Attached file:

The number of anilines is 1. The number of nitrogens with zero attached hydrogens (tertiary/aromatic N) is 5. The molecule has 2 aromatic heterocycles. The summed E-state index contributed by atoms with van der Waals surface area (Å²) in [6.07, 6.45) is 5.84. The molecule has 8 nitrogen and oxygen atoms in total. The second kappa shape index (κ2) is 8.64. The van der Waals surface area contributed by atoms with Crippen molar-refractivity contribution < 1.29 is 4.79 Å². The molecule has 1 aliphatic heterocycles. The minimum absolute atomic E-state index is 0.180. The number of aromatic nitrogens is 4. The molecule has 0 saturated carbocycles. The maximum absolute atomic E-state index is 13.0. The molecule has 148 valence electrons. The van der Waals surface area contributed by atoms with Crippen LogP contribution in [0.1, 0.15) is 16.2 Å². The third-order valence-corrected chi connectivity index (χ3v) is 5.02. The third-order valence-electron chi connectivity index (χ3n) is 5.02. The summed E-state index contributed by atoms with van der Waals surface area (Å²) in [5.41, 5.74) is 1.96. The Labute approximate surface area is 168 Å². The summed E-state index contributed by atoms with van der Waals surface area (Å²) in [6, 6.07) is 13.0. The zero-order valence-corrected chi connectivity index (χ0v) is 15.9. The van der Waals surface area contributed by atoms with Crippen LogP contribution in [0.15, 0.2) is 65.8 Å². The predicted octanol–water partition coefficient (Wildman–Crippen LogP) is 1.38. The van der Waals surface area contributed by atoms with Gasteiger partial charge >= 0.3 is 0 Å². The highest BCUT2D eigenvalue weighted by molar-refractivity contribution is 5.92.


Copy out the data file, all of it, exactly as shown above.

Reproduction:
The number of anilines is 1. The number of nitrogens with zero attached hydrogens (tertiary/aromatic N) is 5. The molecule has 2 aromatic heterocycles. The summed E-state index contributed by atoms with van der Waals surface area (Å²) in [6.07, 6.45) is 5.84. The molecule has 8 nitrogen and oxygen atoms in total. The second kappa shape index (κ2) is 8.64. The van der Waals surface area contributed by atoms with Crippen molar-refractivity contribution < 1.29 is 4.79 Å². The molecule has 1 aliphatic heterocycles. The minimum absolute atomic E-state index is 0.180. The number of aromatic nitrogens is 4. The molecule has 0 saturated carbocycles. The maximum absolute atomic E-state index is 13.0. The molecule has 148 valence electrons. The van der Waals surface area contributed by atoms with Crippen LogP contribution in [0.1, 0.15) is 16.2 Å². The third-order valence-corrected chi connectivity index (χ3v) is 5.02. The third-order valence-electron chi connectivity index (χ3n) is 5.02. The summed E-state index contributed by atoms with van der Waals surface area (Å²) in [5.41, 5.74) is 1.96. The Labute approximate surface area is 168 Å². The summed E-state index contributed by atoms with van der Waals surface area (Å²) in [6, 6.07) is 13.0. The zero-order valence-corrected chi connectivity index (χ0v) is 15.9. The van der Waals surface area contributed by atoms with Crippen LogP contribution in [0.15, 0.2) is 65.8 Å². The predicted octanol–water partition coefficient (Wildman–Crippen LogP) is 1.38. The van der Waals surface area contributed by atoms with Gasteiger partial charge >= 0.3 is 0 Å². The highest BCUT2D eigenvalue weighted by molar-refractivity contribution is 5.92.